Using the Style AttributeHow to use the style attribute in an html tag
To help clarify this, let's look at an example. If you want the color of some text to look red, the style attribute would look like this:
The style sheet property is "color". The value of the color is "red". Notice there is a colon in between color and red, not an equal sign, and there are no extra quote marks.
Now, you just insert this into an HTML tag, such as the <DIV> tag. DIV is just a division on a page. Remember to close the tag when you are through or you will have more red text than you bargained for! Here is the sample code:
<DIV style="color:red">Wow, I am totally red!</DIV>
This will give you the following:
You can also apply more than one property in the style attribute. Place a semicolon after your first property and value, and add another. So if we want the text to be red and to be italic, we would do the following:
<DIV style="color:red; font-style:italic">I'm some red-hot italic text!</DIV>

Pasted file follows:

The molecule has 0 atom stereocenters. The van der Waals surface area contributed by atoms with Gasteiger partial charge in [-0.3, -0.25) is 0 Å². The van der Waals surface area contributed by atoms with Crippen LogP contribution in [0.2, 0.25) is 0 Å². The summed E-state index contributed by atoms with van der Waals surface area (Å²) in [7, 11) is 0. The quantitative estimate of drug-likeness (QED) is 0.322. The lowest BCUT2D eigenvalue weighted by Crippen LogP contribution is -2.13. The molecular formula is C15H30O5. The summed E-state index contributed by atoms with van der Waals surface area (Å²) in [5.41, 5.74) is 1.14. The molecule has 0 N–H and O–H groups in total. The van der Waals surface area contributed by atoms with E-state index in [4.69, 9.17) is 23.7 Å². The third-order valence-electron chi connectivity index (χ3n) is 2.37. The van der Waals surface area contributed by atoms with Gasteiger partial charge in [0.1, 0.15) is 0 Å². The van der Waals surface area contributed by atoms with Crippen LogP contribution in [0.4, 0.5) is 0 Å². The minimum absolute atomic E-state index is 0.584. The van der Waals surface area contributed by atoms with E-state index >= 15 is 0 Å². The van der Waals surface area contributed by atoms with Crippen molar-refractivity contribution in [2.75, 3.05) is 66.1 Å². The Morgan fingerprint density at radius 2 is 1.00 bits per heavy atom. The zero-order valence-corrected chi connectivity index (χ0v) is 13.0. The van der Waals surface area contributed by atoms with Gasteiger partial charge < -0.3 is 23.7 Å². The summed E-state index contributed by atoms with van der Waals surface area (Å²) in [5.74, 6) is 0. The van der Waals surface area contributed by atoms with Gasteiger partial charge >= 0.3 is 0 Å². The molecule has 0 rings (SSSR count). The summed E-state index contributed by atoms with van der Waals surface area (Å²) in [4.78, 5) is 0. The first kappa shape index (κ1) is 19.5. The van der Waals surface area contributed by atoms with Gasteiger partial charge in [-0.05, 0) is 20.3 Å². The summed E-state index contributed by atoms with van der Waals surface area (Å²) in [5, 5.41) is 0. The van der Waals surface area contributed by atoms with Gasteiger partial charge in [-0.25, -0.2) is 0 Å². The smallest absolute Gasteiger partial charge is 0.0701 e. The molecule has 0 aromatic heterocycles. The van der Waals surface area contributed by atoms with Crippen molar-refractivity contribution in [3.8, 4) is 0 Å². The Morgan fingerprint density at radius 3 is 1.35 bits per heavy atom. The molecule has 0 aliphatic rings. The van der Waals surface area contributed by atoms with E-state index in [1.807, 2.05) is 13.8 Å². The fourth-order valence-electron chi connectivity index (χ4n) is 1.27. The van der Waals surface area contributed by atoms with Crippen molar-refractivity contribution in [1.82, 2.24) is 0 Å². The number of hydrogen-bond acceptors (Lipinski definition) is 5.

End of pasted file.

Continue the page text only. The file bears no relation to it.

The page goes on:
Now we will have text that is both red and italic:
In this way, you can add any number of properties to the section of text. Just separate them with semicolons:
<DIV style="color:red; font-style:italic; font-weight:bold; font-family:Arial">
Now I'm also bold and have an Arial font!
Now you would get this:
Don't worry about learning all of these properties right now, we'll get to examples of all of the css properties in later tutorials. This is just showing you how to use the style attribute for now. If you want to see a page with a listing of the css properties, check out the Css Properties Tables and browse through the listings. You can even use the style attribute now to test some of them out if you'd like.
Well, if you want to move on to the next section, you can see how to add the style properties
to tags by using the <STYLE></STYLE> tags in the head section of your page. So, let's
move on to: Declaring Styles in the Head Section.
||By: John Pollock||